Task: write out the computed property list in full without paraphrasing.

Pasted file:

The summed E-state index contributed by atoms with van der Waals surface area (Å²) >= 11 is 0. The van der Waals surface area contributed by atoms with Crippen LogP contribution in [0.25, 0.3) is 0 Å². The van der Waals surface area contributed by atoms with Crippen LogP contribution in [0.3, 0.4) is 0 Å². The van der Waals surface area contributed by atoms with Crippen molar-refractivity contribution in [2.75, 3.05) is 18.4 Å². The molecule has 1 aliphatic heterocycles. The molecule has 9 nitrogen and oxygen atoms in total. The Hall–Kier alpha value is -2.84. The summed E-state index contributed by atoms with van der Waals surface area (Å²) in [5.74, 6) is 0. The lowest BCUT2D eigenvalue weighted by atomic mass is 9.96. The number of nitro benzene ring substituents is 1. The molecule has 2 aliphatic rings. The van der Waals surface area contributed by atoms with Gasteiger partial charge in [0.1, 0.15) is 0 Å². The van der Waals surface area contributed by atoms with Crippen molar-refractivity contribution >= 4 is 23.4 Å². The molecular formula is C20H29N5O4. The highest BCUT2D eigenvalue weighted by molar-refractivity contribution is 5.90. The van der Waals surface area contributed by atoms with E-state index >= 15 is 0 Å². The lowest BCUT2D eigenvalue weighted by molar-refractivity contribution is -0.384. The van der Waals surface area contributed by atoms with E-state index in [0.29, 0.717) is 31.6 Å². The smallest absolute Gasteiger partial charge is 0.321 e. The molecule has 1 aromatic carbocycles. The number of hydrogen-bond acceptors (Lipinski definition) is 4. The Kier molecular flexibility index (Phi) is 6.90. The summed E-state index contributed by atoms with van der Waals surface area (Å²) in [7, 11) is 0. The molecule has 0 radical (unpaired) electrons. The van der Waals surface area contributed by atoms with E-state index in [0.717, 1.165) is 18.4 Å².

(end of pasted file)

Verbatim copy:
The summed E-state index contributed by atoms with van der Waals surface area (Å²) >= 11 is 0. The van der Waals surface area contributed by atoms with Crippen LogP contribution in [0.25, 0.3) is 0 Å². The van der Waals surface area contributed by atoms with Crippen LogP contribution in [0.3, 0.4) is 0 Å². The van der Waals surface area contributed by atoms with Crippen molar-refractivity contribution in [2.75, 3.05) is 18.4 Å². The molecule has 1 aliphatic heterocycles. The molecule has 9 nitrogen and oxygen atoms in total. The Hall–Kier alpha value is -2.84. The summed E-state index contributed by atoms with van der Waals surface area (Å²) in [5.74, 6) is 0. The lowest BCUT2D eigenvalue weighted by atomic mass is 9.96. The number of nitro benzene ring substituents is 1. The molecule has 2 aliphatic rings. The van der Waals surface area contributed by atoms with Gasteiger partial charge in [0.1, 0.15) is 0 Å². The van der Waals surface area contributed by atoms with Crippen molar-refractivity contribution >= 4 is 23.4 Å². The molecular formula is C20H29N5O4. The highest BCUT2D eigenvalue weighted by molar-refractivity contribution is 5.90. The van der Waals surface area contributed by atoms with E-state index >= 15 is 0 Å². The lowest BCUT2D eigenvalue weighted by molar-refractivity contribution is -0.384. The van der Waals surface area contributed by atoms with E-state index in [0.29, 0.717) is 31.6 Å². The smallest absolute Gasteiger partial charge is 0.321 e. The molecule has 1 aromatic carbocycles. The number of hydrogen-bond acceptors (Lipinski definition) is 4. The Kier molecular flexibility index (Phi) is 6.90. The summed E-state index contributed by atoms with van der Waals surface area (Å²) in [7, 11) is 0. The molecule has 0 radical (unpaired) electrons. The van der Waals surface area contributed by atoms with E-state index in [0.717, 1.165) is 18.4 Å².